As Director of the BWC Special Investigations Department (SID), I am honored to kick off Fraud Awareness Week. I invite you to view my video message, “Fraud Hurts Us All.

In the video I discuss how workers’ compensation fraud increases premiums for employers, which reduces the money employers can invest in their employees, community and future growth. I explain how BWC employees are improving workplace health and safety, getting injured workers back to work, and keeping premium rates low for employers. I describe how SID employees protect the State Insurance Fund by detecting, investigating, and deterring fraud.

Lastly, I invite viewers to report, via an online form, suspected workers’ compensation fraud.

I also invite you to check back daily as we share success stories in our efforts to combat workers’ comp. fraud. Some stories we will highlight are:

We would not have achieved these successes without the dedicated staff members who serve our department with great skill, resourcefulness, and determination to bring justice to those who cheat our system. Their efforts create safer workplaces and ensure those who attempt to commit fraud in workers’ compensation are held accountable to the fullest extent of the law. Since our inception in 1993, we have identified over $1.9 billion in savings, as well as:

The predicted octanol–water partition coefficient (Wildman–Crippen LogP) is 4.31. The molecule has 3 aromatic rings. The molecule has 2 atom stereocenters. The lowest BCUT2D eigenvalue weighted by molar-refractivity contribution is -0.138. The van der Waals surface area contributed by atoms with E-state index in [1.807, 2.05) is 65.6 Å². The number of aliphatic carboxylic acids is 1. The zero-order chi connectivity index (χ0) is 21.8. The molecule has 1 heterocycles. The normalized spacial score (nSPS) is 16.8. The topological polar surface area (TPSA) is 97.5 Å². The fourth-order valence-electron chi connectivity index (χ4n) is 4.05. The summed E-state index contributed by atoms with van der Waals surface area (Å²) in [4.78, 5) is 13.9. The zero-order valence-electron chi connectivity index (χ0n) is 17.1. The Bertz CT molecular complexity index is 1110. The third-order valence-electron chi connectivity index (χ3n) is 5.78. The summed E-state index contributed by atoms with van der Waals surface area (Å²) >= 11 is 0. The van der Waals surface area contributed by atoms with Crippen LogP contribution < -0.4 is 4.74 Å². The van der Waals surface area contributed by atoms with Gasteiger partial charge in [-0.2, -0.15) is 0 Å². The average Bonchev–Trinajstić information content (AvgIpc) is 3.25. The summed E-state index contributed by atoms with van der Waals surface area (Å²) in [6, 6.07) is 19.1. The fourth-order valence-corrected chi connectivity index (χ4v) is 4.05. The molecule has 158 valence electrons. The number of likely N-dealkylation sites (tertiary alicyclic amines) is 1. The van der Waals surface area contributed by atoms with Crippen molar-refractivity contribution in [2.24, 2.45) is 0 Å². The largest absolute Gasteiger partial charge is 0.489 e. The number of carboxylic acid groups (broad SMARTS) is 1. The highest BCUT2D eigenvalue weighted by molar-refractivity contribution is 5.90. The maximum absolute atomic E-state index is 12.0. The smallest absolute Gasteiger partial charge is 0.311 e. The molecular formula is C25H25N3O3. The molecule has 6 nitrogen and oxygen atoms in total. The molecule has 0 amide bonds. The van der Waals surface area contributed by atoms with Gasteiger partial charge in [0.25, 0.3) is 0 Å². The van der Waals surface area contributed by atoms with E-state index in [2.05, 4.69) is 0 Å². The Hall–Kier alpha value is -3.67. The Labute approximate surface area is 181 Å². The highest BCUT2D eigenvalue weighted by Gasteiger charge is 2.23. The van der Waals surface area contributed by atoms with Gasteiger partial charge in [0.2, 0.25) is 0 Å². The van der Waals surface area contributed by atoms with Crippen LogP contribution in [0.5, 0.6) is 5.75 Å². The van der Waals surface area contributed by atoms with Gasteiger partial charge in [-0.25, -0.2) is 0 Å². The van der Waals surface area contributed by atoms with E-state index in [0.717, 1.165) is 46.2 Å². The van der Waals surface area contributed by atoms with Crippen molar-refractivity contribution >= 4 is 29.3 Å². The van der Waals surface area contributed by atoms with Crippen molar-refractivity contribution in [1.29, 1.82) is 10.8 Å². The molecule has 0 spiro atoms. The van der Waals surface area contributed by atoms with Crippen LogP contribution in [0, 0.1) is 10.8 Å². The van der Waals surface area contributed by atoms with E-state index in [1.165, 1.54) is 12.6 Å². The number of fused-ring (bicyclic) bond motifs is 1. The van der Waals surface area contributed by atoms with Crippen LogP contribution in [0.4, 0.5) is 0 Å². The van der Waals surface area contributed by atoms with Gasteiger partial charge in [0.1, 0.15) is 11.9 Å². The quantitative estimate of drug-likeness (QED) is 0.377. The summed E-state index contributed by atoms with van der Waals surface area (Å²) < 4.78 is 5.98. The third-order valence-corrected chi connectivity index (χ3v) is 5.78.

• Completed over 69,000 investigations
  • Referred 5,420 subjects for prosecution
  • Secured 2,941 criminal convictions

We are honored and eager to join our fraud-fighting colleagues around the country and abroad each November to participate in International Fraud Awareness Week.

The campaign, which runs through Saturday, was established by the Association of Certified Fraud Examiners to highlight the issue of fraud and minimize its impacts.

Most weeks, you’ll find us sharing our fraud news on #FraudFriday. But this week, we’ll have a new fraud feature each day! So keep an eye here on our blog and on our Facebook and Twitter pages!

Happy Fraud Awareness Week!

What do you know about workers’ comp fraud? Our sleuths have questions – and answers!

By Melissa Vince, BWC Public Relations Manager

We’ve had a great time talking workers’ comp fraud this International Fraud Awareness Week. We enjoyed sharing what we do to detect, deter and put a stop to workers’ compensation fraud in Ohio.

Our fraud investigators especially look forward to participating every year because they want to raise awareness and encourage tips from the public, but also because they truly enjoy what they do.

And we appreciate them because they do a great job. So, in honor of them, we let them take a little break to have some fun putting together this quiz challenging your knowledge of workers’ compensation fraud.